Actor Ellen Page Is Lensed By Tiffany Nicholson In Her Porter Edit Case For Wearing Flats

Ellen Page by Tiffany Nicholson for Porter Edit Feb 22 2019 (9).jpg

Canadian actor Ellen Page is styled by Tracy Taylor in designs from Helmut Lang, Theory, Jason Wu, Carcel, Saint Laurent, Joseph, Max Mara, Bottega Veneta, Givenchy, Alexa Chung and more. Photographer Tiffany Nicholson captures the reflective Page in Stella McCartney and Veja sneakers for the February 2019 cover story ‘Taking the Lead’ on Porter Edit. / Hair by Edward Lampley; makeup by Frankie Boyd

Page now stars as Vanya, aka Number Seven, in the 10-part Netflix series ‘The Umbrella Academy.’  Number Seven appears to be the only one of seven children — adopted by a mysterious scientist under equally mysterious birth circumstances — who has no special powers.

Netflix ‘The Umbrella Academy’ Trailer with Ellen Page

“She had a very abusive childhood, as did they all,” Page says about Vanya in her interview with Jane Mulkerrins.. “But on top of the abuse, she has been separated from the others, and constantly made to feel worthless. As an adult, it’s hard for her to have intimate relationships, and she struggles with anxiety and depression. I’m sure a lot of people, particularly young women, will really relate to her.”

The actor also has a role in another Netflix production, ‘Tales of the City’.

The much-anticipated limited series is a continuation of the early 1990s show based on the books by Armistead Maupin, which were ground-breaking in their depiction of queer and transgender characters. Laura Linney and Olympia Dukakis both reprise their roles 25 years on from the original: Linney (who also serves as executive producer) as Mary Ann Singleton, the naive Ohio native who uproots to San Francisco on a whim; Dukakis as her marijuana-growing transgender landlady, Anna Madrigal. Page plays Mary Ann’s adopted daughter, Shawna.

“I’m so grateful to be a part of something that offers a lot of representation,” says Page. “But it doesn’t scratch the surface – there’s still so little out there. And what comes of that is a perpetuation of negative stereotypes and people still not understanding what LGBTQ people deal with.” The cast includes a number of trans and non-binary members, including actress Daniela Vega and director Silas Howard, who has directed on both Pose and Transparent. “It was the most inclusive set, in every aspect of the production, that I’ve ever been on,” says Page. “It is just different, and you do feel it. It’s something I want to do better and better at with anything I produce too.”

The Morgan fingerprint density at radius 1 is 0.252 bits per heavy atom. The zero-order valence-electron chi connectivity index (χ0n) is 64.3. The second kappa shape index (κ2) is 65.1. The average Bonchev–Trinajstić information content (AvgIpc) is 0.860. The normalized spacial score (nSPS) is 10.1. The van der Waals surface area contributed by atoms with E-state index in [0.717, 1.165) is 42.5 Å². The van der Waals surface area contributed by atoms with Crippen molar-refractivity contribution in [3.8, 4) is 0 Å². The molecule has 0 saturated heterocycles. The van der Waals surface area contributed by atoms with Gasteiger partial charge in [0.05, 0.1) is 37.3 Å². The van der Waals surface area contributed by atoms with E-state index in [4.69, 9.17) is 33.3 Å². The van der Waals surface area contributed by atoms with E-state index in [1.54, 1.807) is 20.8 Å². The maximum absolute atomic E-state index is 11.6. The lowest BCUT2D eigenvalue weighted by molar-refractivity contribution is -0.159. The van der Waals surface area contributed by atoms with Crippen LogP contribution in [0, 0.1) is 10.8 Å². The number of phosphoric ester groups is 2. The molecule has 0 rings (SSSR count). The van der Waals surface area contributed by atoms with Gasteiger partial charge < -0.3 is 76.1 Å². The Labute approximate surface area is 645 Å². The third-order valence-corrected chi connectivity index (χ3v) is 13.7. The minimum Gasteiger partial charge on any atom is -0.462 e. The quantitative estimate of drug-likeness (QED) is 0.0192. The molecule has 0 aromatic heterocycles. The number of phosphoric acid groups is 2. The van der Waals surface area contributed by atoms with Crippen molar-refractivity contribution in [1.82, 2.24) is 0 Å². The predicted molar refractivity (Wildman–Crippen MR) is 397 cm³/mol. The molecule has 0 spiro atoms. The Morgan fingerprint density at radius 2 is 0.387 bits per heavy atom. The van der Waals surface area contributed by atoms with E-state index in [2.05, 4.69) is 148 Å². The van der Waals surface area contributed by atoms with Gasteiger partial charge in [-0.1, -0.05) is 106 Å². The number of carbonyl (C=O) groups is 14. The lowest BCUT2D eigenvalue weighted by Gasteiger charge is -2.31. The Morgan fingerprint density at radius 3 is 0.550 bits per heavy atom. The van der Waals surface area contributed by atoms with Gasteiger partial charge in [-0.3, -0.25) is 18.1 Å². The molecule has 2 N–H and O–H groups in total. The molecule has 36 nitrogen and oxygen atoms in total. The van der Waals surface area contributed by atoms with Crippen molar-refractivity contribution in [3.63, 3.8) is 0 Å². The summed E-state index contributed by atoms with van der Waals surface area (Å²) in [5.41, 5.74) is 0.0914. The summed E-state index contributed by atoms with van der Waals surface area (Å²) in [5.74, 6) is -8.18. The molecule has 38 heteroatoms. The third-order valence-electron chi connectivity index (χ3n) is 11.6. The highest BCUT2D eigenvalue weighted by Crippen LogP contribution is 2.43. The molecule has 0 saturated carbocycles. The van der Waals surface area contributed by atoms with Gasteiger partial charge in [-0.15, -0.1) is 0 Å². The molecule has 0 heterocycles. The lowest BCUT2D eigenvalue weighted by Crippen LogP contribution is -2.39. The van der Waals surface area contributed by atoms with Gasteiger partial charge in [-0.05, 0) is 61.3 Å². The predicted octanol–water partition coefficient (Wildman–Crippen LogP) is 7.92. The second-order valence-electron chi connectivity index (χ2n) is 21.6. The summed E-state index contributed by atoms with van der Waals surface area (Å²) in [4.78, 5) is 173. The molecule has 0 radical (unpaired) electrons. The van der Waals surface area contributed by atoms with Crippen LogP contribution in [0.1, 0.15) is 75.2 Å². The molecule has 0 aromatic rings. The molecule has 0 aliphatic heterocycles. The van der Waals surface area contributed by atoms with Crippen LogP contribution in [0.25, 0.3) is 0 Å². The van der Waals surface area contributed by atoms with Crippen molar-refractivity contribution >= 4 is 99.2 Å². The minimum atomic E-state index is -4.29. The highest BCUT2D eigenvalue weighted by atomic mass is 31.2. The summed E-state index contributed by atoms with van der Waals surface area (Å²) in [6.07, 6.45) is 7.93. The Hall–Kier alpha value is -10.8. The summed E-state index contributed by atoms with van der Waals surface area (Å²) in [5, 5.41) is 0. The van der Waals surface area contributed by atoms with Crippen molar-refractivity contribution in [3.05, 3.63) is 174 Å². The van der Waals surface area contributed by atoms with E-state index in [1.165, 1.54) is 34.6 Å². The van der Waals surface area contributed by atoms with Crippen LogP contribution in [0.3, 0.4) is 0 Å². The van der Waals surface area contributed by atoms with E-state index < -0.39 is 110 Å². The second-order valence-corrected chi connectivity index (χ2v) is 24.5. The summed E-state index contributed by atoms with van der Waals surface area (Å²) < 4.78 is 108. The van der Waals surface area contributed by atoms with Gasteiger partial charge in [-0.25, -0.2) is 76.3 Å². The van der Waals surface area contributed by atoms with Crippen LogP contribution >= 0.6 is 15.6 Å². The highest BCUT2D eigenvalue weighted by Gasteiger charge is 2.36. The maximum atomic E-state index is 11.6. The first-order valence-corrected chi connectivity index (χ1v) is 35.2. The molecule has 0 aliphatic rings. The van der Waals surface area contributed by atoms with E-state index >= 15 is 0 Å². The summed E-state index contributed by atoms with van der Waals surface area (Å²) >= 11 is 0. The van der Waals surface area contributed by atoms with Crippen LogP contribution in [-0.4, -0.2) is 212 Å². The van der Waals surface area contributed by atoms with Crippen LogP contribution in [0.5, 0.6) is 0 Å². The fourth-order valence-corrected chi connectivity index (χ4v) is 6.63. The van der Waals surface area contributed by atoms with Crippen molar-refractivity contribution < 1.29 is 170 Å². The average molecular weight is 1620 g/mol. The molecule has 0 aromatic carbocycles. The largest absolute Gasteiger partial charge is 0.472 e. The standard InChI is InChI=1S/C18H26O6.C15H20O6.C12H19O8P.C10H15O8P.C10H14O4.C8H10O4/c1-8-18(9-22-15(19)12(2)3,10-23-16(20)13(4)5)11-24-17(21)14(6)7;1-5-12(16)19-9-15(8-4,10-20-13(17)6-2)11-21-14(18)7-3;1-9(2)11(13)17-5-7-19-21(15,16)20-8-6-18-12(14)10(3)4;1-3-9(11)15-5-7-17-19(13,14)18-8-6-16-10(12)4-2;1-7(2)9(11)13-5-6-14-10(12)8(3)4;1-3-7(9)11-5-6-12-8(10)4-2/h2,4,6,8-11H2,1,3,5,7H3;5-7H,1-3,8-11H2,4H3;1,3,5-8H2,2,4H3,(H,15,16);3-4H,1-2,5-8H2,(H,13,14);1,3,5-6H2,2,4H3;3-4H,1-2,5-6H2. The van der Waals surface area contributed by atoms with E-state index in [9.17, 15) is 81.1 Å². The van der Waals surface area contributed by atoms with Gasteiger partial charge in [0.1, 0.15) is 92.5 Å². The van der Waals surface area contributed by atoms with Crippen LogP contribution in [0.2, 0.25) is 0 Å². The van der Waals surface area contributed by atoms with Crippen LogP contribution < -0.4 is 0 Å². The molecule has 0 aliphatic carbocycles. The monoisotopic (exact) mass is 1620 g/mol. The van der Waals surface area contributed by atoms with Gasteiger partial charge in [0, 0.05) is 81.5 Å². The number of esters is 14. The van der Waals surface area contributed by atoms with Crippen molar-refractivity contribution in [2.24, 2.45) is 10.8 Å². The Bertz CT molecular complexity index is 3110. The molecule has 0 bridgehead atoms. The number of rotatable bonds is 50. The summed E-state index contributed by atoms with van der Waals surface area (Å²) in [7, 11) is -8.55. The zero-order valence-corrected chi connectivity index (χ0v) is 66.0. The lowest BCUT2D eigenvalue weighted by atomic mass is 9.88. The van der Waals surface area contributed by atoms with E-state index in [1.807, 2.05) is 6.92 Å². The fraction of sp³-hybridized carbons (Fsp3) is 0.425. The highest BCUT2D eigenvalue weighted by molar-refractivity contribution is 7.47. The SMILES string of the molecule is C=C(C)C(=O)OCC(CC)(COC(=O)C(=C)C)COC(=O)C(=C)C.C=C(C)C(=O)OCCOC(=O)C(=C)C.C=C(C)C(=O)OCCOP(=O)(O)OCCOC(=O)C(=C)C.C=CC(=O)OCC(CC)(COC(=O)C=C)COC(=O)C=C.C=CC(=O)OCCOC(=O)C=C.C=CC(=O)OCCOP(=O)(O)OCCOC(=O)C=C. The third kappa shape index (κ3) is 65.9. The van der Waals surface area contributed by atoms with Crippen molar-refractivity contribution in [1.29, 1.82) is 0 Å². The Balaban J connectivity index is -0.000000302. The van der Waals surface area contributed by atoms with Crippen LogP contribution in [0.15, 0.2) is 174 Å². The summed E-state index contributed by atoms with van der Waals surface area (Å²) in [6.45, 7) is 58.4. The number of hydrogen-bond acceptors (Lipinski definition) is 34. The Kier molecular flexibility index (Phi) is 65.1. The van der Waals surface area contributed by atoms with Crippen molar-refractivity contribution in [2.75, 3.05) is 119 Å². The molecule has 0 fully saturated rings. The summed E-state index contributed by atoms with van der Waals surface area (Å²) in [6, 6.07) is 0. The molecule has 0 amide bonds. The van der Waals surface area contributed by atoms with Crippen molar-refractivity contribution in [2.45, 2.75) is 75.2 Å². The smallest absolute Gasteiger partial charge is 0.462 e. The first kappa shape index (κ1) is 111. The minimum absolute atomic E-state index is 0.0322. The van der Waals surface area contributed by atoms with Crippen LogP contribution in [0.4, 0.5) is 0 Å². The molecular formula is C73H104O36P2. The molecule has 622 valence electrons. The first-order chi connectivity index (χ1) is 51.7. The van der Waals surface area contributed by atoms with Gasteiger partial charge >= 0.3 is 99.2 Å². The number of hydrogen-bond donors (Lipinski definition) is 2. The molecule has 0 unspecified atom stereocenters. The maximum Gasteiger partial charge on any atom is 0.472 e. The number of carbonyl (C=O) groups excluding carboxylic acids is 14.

Hollywood Homophobia

At this point in her interview, Page plunges into her own experience with Hollywood homophobia.

“I was distinctly told, by people in the industry, when I started to become known: “People cannot know you’re gay,” Page tells Mulkerrins.” And I was pressured — forced, in many cases — to always wear dresses and heels for events and photo shoots.

The ruse didn’t work. Reflecting about the days after her Oscar nominated lead role in ‘Juno’, the tabloids made mincemeat of Page.

"I was 20, I had just fallen in love for the first time with a woman, and I was still navigating my own stuff, while people were writing articles headlined: 'Ellen Page’s sexuality sweepstake'," she said. "There was a tabloid magazine that I saw at every checkout, in every gas station, with a picture of me on the cover, and the question: 'Is Ellen Page gay?' It was very detrimental to my mental health."

The actor, now married to dancer Emma Portner, does believe that progress has been made in the last decade, but discrimination and challenges abound. Reflecting back a decade, the gender and sexuality activist is unwincing. “As if lesbians don’t wear dresses and heels. But I will never let anyone put me in anything I feel uncomfortable in ever again.”

Note from Anne: There’s a bit of irony in the flat shoes vs heels discussion, given my recent AOC post on this very topic. Younger women are far more vocal about not being forced to wear heels to look and behave like a ‘female’ (whatever that means). Refusing to bow to a dress code that required her to wear 2-4” heels to “meet and greet” business people (largely men, I assume), temp worker Nicola Thorp was dismissed from a corporate finance company for not wearing heals. Thorp launched a petition demanding that the British Parliament change the rules around dress codes to guarantee that a female couldn’t be dismissed in routine office or business-related work for not wearing heels. Follow her story here.

It’s clear to me that the topic of comfort has broadened in a major way, from a purely physical concept, into one with psychological and identity references. Young people possess far greater expansive thinking around gender identity and gender fluidity than older people.

Yes, the entire topic of female vs male physical identity is caught up in the larger argument — and backlash — between liberals and conservatives generally around gender. But the moment a clothing-related narrative encompasses gender-identity in the concept of ‘comfort’, we are talking a major change in design thinking. Even androgynous design has been more rooted in identity than comfort.

Remember that all young women can use flat shoes —not only for pure comfort, walking faster, or as a way of pushing back against patriarchal norms — but also as a way of supporting the larger assault against LGBTQQIAAP rights. Their own gender identity is irrelevant to the preference for flats. If you don’t understand my point, it may be time for you to start reading. ~ Anne